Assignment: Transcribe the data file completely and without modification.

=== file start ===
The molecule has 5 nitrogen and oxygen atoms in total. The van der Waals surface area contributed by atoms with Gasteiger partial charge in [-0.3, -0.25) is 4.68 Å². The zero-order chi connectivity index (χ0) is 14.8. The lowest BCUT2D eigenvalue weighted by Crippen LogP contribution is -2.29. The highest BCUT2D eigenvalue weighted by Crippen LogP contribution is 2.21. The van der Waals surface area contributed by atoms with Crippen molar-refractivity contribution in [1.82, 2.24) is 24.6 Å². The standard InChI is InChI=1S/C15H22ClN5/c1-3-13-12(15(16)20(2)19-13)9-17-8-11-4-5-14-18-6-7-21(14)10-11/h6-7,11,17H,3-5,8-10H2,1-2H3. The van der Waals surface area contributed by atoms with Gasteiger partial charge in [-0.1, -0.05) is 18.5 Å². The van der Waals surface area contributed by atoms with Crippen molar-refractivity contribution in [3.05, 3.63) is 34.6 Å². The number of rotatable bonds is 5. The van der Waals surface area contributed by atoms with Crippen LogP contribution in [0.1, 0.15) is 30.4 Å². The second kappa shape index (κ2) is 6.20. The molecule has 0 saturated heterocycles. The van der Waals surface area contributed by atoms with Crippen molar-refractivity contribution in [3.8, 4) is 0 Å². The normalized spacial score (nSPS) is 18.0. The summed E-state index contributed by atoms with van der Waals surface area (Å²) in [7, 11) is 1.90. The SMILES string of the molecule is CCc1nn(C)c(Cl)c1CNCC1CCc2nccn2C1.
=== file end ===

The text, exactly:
The molecule has 5 nitrogen and oxygen atoms in total. The van der Waals surface area contributed by atoms with Gasteiger partial charge in [-0.3, -0.25) is 4.68 Å². The zero-order chi connectivity index (χ0) is 14.8. The lowest BCUT2D eigenvalue weighted by Crippen LogP contribution is -2.29. The highest BCUT2D eigenvalue weighted by Crippen LogP contribution is 2.21. The van der Waals surface area contributed by atoms with Crippen molar-refractivity contribution in [1.82, 2.24) is 24.6 Å². The standard InChI is InChI=1S/C15H22ClN5/c1-3-13-12(15(16)20(2)19-13)9-17-8-11-4-5-14-18-6-7-21(14)10-11/h6-7,11,17H,3-5,8-10H2,1-2H3. The van der Waals surface area contributed by atoms with Gasteiger partial charge in [-0.1, -0.05) is 18.5 Å². The van der Waals surface area contributed by atoms with Crippen molar-refractivity contribution in [3.05, 3.63) is 34.6 Å². The number of rotatable bonds is 5. The van der Waals surface area contributed by atoms with Crippen LogP contribution in [0.1, 0.15) is 30.4 Å². The second kappa shape index (κ2) is 6.20. The molecule has 0 saturated heterocycles. The van der Waals surface area contributed by atoms with Crippen molar-refractivity contribution in [3.8, 4) is 0 Å². The normalized spacial score (nSPS) is 18.0. The summed E-state index contributed by atoms with van der Waals surface area (Å²) in [7, 11) is 1.90. The SMILES string of the molecule is CCc1nn(C)c(Cl)c1CNCC1CCc2nccn2C1.